The resulting plasmids were referred to as sh-IQGAP1-GFP or HcRed, sh-ARP2-HcRed, sh-ARP3-HcRed, sh-NWASP-HcRed, and the corresponding scrambled sh-RNAs. For myc tagged-IQGAP1 WT, RNA was isolated from HEK293 cells, and IQGAP1 transcripts amplified by RT-PCR with the following primers:

Forward (IQ1F): 5′-ATGTCCGCCGCAGACGAGG-3′ and Reverse (IQ1Rev): 5′-TTACTTCCCGTAGAAC-3′.

The DNA was then cloned in pcDNA3.1 Myc. The IQGAP1-Δ-CHD mutant was generated from pcDNA3.1-IQGAP-WT by PCR and sub cloned in pcDNA3.1 by generating a SalI site using the following primers:

Forward: 5′-GTCGACGAGAAGTATGGCATCC and Reverse 5′- TTACTTCCCGTAGAAC-3′.

For IQGAP1-Δ-GRD a silent mutation was generated to create an Nhe1 site to eliminate the GRD region and allow re-ligation. The following primers were used: Forward: 5′-GGAAATCAAGTCGAAGCTAGCTCAGATTCAAGAGATT​GTGACAGG-3′ and Reverse: 5′-CCTGTCACAATCTCTTGAATCTGAGCTAGCTTCGACT​TGATTTCC-3′. For PSD95-GFP, RNA was isolated from 36 days old rat brains. A transcript was then amplified using the following primers:

Forward: 5′-GGCCCGAATTCATGGACTGTCTCTGTATAG-3′ and Reverse: 5′-GCCAGGGTACCAATCAGAGTCTCTCTC -3′.

The transcript was then cloned into pEGFP C2 between EcoR1 and KpNI.

For IQGAP1-ΔCT a mutation was generated to create a stop codon at position 1377. The following primers were used:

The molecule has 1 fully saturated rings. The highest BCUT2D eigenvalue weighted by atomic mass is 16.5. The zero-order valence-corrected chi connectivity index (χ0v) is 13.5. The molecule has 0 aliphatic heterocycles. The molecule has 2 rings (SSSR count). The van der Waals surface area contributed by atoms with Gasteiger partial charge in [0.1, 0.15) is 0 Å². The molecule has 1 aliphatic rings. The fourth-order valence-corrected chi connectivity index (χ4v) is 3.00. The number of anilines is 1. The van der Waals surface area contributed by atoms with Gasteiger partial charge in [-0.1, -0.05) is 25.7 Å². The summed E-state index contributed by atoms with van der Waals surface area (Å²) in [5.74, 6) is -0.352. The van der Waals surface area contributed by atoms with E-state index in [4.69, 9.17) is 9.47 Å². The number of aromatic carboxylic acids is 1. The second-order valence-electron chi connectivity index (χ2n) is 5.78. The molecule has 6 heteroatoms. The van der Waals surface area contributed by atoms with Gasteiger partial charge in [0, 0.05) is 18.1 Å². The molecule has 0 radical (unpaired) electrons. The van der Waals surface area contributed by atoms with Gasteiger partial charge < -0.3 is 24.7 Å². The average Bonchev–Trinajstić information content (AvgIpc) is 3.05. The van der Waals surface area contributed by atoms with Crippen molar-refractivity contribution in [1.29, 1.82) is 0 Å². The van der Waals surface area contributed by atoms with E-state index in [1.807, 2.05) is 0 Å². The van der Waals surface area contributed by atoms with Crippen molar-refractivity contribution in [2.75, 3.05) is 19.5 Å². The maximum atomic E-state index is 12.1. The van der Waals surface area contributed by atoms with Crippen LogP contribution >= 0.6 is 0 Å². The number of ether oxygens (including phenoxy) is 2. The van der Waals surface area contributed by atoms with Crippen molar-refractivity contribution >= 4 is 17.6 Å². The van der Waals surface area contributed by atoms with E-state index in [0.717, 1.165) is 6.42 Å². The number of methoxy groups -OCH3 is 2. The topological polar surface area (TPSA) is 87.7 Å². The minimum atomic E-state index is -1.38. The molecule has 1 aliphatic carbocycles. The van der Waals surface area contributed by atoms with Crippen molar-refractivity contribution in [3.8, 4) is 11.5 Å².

Forward: 5′-GCCTGGAGATGAGAATGCATAAATGGATGCTCGAACC​-3′.

Reverse: 5′-GGTTCGAGCATCCATTTATGCATTCTCATCTCCAGGC​-3′.

The Cdc42 fast cycling mutant [31] (Clone Cdc42-F28L) and the Dominant Negative (DN, Clone T17N) one were a generous gift from Dr. R. A. Cerione, (Cornell University, Ithaca, New York). The GFP-NR2A cDNA [32] was a generous gift of Dr. B. Vissel (Neurodegenerative Disorders Laboratory, Neuroscience Department, Garvan Institute of Medical Research, Sydney, NSW, Australia).

Animals, Culture, Transfection, Immunofluorescence, Confocal Microscopy, Morphometry and 3D Reconstruction

Pregnant rats (Wistar, Charles River 251 Ballardvalle Street, Wilmington, MA01887) were obtained from the institutional (INIMEC-CONICET) specific pathogen free (SPF) vivarium. All animal procedures and care were approved by the institutional animal care committee (INIMEC-National Research Council and Universidad Nacional de Córdoba, Argentina) and the National Department of Animal Care and Health (SENASA-Argentina). Efforts were made to minimize animal suffering and to reduce the number of animals used.

Embryonic day-18 rat embryos (euthanized by CO2 overdose) were used to prepare primary hippocampal cultures as previously described [35][40]. Neurons of 17 days in vitro (DIV) with long axons and well-developed dendritic arbors were used for all experiments [39]. Transient transfection of cultured neurons was performed as described previously [32], [35][37], [39], [40] and the constructs used at concentrations ranging from 2 to 4 mg/ml. Neurons were fixed with 4% paraformaldehyde in 4% sucrose-containing PBS and permeabilized in 0.2% Triton X-100 in PBS for 5 min before antibody incubation as described [35][40]. Neurons were fixed 18–20 after transfection in the case of cultures transfected with cDNAs or after 24 hours in the case of cells expressing short hairpin RNAi.